“I was just really blown away by her intelligence, her creativity and the ways in which she imbeds poignant commentary in her works,” Bridges said. “She’s one of these amazing artists that’s able to layer so many different things into her work. The way in which you can approach and make connections within her work seem never ending.”

While Andrews’ work is very much governmentally engaged, the Broad serves only to provide a space for her pieces and the dialogue they create.

“What we do is try to present the topics of today,” Bridges said. “We’re a contemporary art museum, we deal with contemporary issues. What we try to do, especially myself as the curator of the show, is present work in a way that is purposely meant to be somewhat open ended.”

The work has a life of its own, Bridges asserts, independent of its creator’s intentions. “Good artwork should have the ability to speak on many levels and in many different ways,” he said. “It’s my hope that people will find meaning in it no matter how they’re approaching it, their relationship with politics, their social life, or our current social and political landscape in America.”

While Bridges’ invitation to the exhibit exudes institutional diplomacy, Andrews takes a clear enough stance with regard to her work.

“As the U.S. moves more towards an oligarchic structure, the presence of artists becomes more important, even though the challenge of being one increases,” Andrews said. “Artists continue to model ways out of the quagmire, despite everything. I find this to be incredibly hopeful.”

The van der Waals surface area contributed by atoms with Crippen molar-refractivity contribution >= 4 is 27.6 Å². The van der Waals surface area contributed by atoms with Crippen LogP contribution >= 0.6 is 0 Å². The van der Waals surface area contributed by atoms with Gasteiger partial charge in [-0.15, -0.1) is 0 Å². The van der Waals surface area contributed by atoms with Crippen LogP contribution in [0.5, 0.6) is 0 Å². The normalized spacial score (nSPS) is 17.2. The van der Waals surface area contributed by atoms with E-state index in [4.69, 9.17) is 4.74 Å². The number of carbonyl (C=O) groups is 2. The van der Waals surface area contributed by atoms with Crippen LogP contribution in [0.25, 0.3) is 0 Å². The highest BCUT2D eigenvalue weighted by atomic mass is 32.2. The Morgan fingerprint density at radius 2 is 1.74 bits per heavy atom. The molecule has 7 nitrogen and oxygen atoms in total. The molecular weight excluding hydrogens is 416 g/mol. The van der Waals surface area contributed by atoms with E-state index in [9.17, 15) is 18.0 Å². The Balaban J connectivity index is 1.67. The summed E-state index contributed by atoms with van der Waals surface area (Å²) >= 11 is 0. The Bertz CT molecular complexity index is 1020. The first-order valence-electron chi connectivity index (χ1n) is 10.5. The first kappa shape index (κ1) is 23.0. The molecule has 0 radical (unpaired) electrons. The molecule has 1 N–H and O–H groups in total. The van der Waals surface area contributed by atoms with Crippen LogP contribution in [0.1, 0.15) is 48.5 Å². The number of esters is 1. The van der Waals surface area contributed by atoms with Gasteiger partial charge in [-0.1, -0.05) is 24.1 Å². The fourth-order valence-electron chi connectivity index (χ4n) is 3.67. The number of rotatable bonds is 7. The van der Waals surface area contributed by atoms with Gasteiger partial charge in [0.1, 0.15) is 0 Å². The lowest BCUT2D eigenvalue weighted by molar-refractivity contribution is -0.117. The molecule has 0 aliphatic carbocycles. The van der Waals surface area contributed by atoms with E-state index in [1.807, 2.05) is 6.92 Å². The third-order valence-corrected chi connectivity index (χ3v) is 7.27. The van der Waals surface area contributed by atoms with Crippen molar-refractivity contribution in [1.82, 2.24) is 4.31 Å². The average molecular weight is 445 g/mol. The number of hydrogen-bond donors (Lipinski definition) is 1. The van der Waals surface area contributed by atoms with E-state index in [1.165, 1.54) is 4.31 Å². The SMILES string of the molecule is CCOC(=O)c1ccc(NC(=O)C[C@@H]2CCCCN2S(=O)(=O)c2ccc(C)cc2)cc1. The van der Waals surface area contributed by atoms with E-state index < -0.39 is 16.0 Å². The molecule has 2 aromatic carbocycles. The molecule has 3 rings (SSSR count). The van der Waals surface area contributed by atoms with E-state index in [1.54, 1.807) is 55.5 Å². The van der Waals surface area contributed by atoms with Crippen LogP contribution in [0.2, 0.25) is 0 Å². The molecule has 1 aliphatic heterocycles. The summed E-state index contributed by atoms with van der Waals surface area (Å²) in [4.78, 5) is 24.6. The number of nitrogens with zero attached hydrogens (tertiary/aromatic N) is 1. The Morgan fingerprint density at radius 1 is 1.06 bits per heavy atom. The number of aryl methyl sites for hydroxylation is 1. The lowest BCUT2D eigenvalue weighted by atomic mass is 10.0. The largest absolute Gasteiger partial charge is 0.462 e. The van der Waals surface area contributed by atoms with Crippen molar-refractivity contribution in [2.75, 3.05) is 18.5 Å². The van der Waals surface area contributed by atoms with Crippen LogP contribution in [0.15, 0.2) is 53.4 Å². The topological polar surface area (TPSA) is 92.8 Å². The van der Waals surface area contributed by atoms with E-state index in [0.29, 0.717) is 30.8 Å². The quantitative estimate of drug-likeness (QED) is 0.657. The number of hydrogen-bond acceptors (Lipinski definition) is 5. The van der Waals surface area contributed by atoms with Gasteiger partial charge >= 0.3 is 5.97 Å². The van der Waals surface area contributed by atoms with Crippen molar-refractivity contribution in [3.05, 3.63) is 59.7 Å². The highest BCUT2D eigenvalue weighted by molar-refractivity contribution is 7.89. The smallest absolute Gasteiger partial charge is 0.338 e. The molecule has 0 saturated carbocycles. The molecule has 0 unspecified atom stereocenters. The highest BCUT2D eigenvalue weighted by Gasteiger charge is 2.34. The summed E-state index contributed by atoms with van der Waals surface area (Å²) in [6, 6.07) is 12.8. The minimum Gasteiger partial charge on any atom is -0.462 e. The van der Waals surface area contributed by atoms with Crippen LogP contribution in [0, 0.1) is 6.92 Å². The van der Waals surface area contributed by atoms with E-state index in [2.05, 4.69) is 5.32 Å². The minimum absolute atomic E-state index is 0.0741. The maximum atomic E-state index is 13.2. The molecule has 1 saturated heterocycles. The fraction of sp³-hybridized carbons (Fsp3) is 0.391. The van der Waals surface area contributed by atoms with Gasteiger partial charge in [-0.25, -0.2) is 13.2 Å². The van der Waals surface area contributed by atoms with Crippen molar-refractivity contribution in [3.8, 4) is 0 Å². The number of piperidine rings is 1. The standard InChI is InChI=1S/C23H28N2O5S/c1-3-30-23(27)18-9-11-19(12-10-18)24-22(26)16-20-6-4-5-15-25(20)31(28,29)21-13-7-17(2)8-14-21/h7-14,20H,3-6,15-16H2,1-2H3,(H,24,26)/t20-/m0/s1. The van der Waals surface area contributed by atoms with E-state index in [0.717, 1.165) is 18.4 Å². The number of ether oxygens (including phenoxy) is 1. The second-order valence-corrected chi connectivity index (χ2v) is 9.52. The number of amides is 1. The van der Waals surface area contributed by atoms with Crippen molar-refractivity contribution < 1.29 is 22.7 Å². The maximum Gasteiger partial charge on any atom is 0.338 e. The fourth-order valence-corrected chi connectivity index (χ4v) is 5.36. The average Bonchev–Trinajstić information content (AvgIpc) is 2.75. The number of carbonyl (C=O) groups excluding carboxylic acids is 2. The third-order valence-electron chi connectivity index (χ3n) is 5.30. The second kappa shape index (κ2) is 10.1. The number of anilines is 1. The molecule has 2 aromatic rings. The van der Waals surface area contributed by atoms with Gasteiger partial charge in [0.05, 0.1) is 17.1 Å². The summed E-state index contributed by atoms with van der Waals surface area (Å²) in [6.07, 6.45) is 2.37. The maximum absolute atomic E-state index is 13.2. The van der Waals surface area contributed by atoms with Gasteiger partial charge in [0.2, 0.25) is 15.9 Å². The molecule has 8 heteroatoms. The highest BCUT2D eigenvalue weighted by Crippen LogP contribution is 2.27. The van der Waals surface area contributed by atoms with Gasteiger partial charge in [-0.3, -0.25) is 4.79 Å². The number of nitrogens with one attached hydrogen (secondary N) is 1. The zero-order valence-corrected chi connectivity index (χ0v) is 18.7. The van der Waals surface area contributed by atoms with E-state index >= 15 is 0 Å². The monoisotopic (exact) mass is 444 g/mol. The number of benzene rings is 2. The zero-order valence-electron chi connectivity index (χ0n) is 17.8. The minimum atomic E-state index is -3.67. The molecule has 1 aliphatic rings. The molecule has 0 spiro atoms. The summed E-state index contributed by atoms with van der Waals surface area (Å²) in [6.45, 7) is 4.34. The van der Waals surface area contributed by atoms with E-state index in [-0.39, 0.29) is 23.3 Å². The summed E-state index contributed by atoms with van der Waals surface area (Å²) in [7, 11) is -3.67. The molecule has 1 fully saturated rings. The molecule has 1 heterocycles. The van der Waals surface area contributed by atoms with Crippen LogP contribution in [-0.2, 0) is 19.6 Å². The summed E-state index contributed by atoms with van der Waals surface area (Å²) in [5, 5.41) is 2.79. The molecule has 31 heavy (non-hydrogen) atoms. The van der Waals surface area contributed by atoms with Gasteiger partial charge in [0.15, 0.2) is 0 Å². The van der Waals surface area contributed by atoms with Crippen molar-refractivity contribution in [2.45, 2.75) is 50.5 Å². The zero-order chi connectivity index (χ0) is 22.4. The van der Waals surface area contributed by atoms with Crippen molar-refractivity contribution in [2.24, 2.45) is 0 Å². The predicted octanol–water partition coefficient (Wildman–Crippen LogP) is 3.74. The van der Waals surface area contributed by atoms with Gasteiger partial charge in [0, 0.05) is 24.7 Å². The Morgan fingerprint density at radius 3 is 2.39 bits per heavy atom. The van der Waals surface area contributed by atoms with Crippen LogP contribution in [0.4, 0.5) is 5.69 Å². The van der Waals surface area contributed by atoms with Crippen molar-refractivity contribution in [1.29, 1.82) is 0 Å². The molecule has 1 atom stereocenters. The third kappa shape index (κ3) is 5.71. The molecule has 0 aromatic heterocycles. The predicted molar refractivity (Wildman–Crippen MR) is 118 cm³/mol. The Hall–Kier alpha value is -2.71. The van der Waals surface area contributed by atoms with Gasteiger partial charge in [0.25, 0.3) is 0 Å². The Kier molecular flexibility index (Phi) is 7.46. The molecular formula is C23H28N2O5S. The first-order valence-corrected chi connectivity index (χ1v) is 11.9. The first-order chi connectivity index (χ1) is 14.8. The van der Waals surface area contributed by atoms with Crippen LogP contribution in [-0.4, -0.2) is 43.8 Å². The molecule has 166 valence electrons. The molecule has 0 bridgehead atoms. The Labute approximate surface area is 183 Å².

And while Andrews rallies against the political swamp we’ve found ourselves in, she understands success as a working artist is never certain, especially in the United States.

“Being an artist is difficult,” Andrews said. “There is no guaranteed demand for your work and there is no governmental support in the U.S., unlike in other developed countries. It remains a radical position.”

Her vision elicits a range of responses from audiences, as all good art does.

“That’s always the question when opening an exhibition,” Bridges said with a smile. “How are people really going to interact with this, how are they going to read into this, what are they going to see and how are they going to feel?” Bridges said, for some, the exhibit’s references to blockbuster superheroes might be the draw, but he hopes they leave with more.

“It’s not up to me to define people’s’ experiences of the work,” Bridges said. “But my hope is that people will come and consider the other layers that are imbedded in those works and not simply take them at face value.”

For Andrews, these varying viewpoints are far from discrepancies, but the thesis of her work.

“I’m always interested in bringing awareness to how we perceive our surroundings and in pinpointing how we prioritize certain kinds of seeing over other kinds,” Andrews said. “I hope viewers will see the works and will think about the ways in which we, as individuals, can change the present through simple acts.”

Field Station: Kathryn Andrews

MSU Broad Art Museum Opening reception and artist conversation Fri., Dec. 15, 6-8 p.m. FREE